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Cris Collinsworth got the call for NBC’s coverage of the Pittsburgh Steelers-Baltimore Ravens game this Wednesday, but he probably hopes he took a sick day for this one.

During the broadcast of the AFC North matchup, Collinsworth said he was ‘blown away’ by how much the women Steelers fans knew and cared about the team. The Internet didn’t take too kindly to Collinsworth’s comments, and he issued an apology a few hours later to weather the storm.

Cris Collinsworth was on the call for Wednesday’s Steelers-Ravens game

The Steelers and Ravens were originally scheduled to play on Thanksgiving night to cap off the three-game holiday slate. But COVID-19 issues in the Ravens’ locker room made it impossible for the divisional rivals to suit up last Thursday.

The game was then postponed to Sunday afternoon, but positive COVID-19 tests kept emerging out of Baltimore. So, the game was postponed again, this time to Tuesday night. A few days later, the contest was pushed back once more to Wednesday afternoon.

The Ravens were without multiple starters on both sides of the ball, but they finally took the field on Wednesday after nearly a week of delays. NBC had dibs on television coverage for the game, so the network pegged Mike Tirico and Cris Collinsworth to handle play-by-play duties, with Al Michaels taking the day off.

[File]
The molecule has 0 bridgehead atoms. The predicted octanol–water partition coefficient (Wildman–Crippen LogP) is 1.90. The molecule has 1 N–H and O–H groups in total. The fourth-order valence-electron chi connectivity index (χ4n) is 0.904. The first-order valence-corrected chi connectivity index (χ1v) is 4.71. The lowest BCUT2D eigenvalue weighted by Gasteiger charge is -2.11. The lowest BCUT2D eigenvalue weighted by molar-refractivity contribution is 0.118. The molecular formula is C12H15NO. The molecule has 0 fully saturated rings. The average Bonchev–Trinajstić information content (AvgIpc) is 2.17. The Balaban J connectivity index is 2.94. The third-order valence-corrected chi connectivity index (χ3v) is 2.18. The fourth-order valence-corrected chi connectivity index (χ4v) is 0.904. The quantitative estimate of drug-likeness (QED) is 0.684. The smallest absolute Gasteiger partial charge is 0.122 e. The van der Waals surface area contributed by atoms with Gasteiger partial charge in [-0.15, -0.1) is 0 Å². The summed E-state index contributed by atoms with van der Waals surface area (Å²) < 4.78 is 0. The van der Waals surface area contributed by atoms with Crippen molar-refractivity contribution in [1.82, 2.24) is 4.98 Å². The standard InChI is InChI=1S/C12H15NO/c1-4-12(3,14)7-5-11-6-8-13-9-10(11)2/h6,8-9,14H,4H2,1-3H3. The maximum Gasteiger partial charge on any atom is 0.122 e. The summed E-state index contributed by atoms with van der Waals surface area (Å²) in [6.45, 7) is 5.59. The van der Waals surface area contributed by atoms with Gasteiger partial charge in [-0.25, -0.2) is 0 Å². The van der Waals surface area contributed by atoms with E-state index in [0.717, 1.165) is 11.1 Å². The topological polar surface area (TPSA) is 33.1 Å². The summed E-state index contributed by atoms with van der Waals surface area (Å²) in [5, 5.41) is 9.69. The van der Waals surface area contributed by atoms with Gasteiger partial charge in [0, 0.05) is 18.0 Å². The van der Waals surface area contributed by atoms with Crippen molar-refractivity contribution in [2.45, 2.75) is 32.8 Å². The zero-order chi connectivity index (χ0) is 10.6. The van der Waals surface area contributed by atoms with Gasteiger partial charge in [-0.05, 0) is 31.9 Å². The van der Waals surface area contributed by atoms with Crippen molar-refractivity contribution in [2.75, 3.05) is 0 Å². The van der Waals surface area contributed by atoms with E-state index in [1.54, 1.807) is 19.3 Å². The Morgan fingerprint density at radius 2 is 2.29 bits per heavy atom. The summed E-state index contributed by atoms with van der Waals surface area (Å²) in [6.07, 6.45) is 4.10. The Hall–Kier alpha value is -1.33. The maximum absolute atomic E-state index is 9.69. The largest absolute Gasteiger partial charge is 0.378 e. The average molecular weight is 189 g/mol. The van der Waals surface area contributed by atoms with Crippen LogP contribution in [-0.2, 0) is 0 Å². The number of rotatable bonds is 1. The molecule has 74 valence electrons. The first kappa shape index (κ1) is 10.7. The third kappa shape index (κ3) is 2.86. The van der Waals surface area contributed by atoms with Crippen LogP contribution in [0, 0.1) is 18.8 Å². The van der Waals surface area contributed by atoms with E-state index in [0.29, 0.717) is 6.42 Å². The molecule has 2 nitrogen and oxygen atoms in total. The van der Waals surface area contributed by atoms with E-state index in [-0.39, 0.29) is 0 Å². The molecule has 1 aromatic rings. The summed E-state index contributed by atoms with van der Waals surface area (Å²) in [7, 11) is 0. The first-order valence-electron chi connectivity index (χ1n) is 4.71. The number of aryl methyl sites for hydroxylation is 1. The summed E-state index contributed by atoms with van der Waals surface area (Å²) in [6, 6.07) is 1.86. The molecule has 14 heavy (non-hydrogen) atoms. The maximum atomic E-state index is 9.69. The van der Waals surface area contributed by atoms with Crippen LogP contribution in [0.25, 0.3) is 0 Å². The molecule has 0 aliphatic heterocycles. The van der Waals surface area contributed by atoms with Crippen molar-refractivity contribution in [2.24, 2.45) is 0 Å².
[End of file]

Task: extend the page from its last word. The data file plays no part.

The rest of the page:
Cris Collinsworth insults the intelligence of female football fans

During the broadcast of the unique Sunday Night Football matchup, Collinsworth noted how passionate Steelers fans are about their undefeated team. Only, his comments came across as insulting to female football fans in Pittsburgh.

“Everybody’s a fan. In particular, the ladies that I met,” Collinsworth said during the second quarter of Wednesday’s broadcast. “They have really specific questions about the game, and I’m like, ‘Wow,’ you’re just blown away by how strong the fans are here in this town.”

News flash, Cris — women can be passionate football fans too, and they always have been.

Collinsworth apologizes for his insensitive comments

A mere hours after Collinsworth left the booth on Wednesday night, he saw the backlash his comments created on the Internet. So, he took to Twitter to apologize for his insensitive statement.

“Today on our broadcast I made reference to a couple of women I met in Pittsburgh who so impressed me with their football knowledge that I wanted to tell their story on the air,” Collinsworth wrote in a Twitter post. “I know the way I phrased it insulted many. I’m so sorry. What I intended as a compliment to the fans of Pittsburgh, became an insult. I’m sick about insulting any fan, but especially female fans and journalists. I know first hand how much harder they have to work than any of us in this industry. I was wrong and deeply apologize.” 


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